MEDIA ROOTS- Ralph Nader continues to be one of the most honest U.S. political analysts, despite being such an influential public citizen.
Too often, political pundits spin us with ‘horse race’ coverage that’s confined within a false left/right paradigm, and report under the assumption that U.S. voters are satisfied with the two-party system. In recent interviews, Ralph Nader has critically analyzed controversial topics such as ‘corporate fascism’ and the ‘US two-party dictatorship’, confronting what many other public figures shy away from.
Despite low voter turnouts, tens of millions of U.S. citizens will still take to the ballot boxes in 2012. So, we may as well speak plainly about the reality of our electoral system. As in past U.S. Presidential elections, millions of progressives will admit to holding their noses as they cast a ballot for the ‘lesser-of-two-evils’, instead of voting their consciences or demanding free and fair elections. Yet, such topics remain taboo.
As Occupy Wall Street protesters across the country increasingly express disaffection with both corporate-driven political parties, it’s remarkable how difficult it is for our national discourse to lay bare the false left/right paradigm that is propped up by the establishment. OWS protesters have been photographed with signs rejecting the two-party system. Yet, amorphous anti-greed or anti-inequality complaints, rather than fundamental structural issues, such as our broken electoral system, are disproportionately featured by the mass media. This seems as much a cognitive question of mass psychology or taboos associated with appearing partisan, as it is one of mass media complicity in the perpetuation of the two-party system. However, younger generations see through this false dichotomy, and we can credit those same younger generations for energizing the mass political awakening we are witnessing with the OWS movement.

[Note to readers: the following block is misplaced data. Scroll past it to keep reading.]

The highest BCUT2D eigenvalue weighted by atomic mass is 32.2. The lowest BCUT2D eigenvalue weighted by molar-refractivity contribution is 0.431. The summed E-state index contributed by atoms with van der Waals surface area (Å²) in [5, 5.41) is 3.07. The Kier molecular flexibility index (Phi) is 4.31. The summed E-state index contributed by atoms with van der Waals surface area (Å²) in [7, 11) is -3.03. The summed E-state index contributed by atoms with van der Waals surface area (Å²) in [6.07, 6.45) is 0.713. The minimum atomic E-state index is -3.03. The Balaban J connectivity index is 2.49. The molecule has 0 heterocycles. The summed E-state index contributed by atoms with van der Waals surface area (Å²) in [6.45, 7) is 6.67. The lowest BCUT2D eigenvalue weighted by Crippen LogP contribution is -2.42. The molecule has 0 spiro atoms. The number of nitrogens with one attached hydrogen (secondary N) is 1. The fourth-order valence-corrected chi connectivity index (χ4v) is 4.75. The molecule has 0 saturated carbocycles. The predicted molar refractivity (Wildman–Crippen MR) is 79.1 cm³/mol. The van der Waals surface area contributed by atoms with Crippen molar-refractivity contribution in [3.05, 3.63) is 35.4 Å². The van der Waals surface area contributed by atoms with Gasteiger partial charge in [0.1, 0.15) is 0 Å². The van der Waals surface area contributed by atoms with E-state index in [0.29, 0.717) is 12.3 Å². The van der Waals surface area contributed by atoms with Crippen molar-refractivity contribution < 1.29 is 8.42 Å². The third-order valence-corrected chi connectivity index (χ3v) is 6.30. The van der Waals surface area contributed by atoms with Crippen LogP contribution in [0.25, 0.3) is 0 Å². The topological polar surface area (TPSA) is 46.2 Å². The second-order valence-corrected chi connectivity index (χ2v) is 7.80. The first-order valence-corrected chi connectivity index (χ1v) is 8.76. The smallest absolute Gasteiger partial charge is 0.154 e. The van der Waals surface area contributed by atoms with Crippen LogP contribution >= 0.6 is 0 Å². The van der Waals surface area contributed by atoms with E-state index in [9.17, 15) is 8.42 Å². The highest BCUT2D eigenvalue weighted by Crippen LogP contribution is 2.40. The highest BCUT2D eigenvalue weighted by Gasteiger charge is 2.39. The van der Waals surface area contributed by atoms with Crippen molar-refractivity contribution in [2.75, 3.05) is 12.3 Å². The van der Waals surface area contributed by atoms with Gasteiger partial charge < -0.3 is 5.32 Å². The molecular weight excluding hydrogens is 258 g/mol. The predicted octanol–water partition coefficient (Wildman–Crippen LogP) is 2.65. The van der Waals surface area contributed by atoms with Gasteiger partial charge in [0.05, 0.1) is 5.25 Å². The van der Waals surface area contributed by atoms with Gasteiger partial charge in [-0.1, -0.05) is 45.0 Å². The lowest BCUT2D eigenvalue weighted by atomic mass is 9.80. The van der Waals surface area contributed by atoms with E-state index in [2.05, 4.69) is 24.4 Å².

In an exclusive interview with Ralph Nader, Media Roots asked, “Do you think the game is rigged?”
“Well, of course,” Ralph Nader candidly admitted, ”two-party dictatorship, completely rigged, right down to the Presidential Debate Commission, which is a fancy phrase for a private corporation created in 1987 by the Republican and Democratic parties to get rid of the League of Women Voters, which supervised Presidential Debates up to then, and to exclude anyone who they think should not reach tens of millions of Americans.”
It may seem an obvious question. But it’s very empowering to hear it asked plainly and answered so candidly by one of America’s greatest public citizens.
Without broadcasting meaningful discussions about the regressive consequences of perpetuating a restrictive two-party system, which groups like MoveOn, Global Exchange, Code Pink, and even A.N.S.W.E.R. seem to shy away from, progressives are held captive by the Democratic Party.
Ralph Nader also makes an important distinction in pointing out the Koch Brothers’ astro-turfing of the original Tea Party ideals, because it demonstrates the model by which the same may occur to the grassroots OWS movement by well-funded media darlings like MoveOn.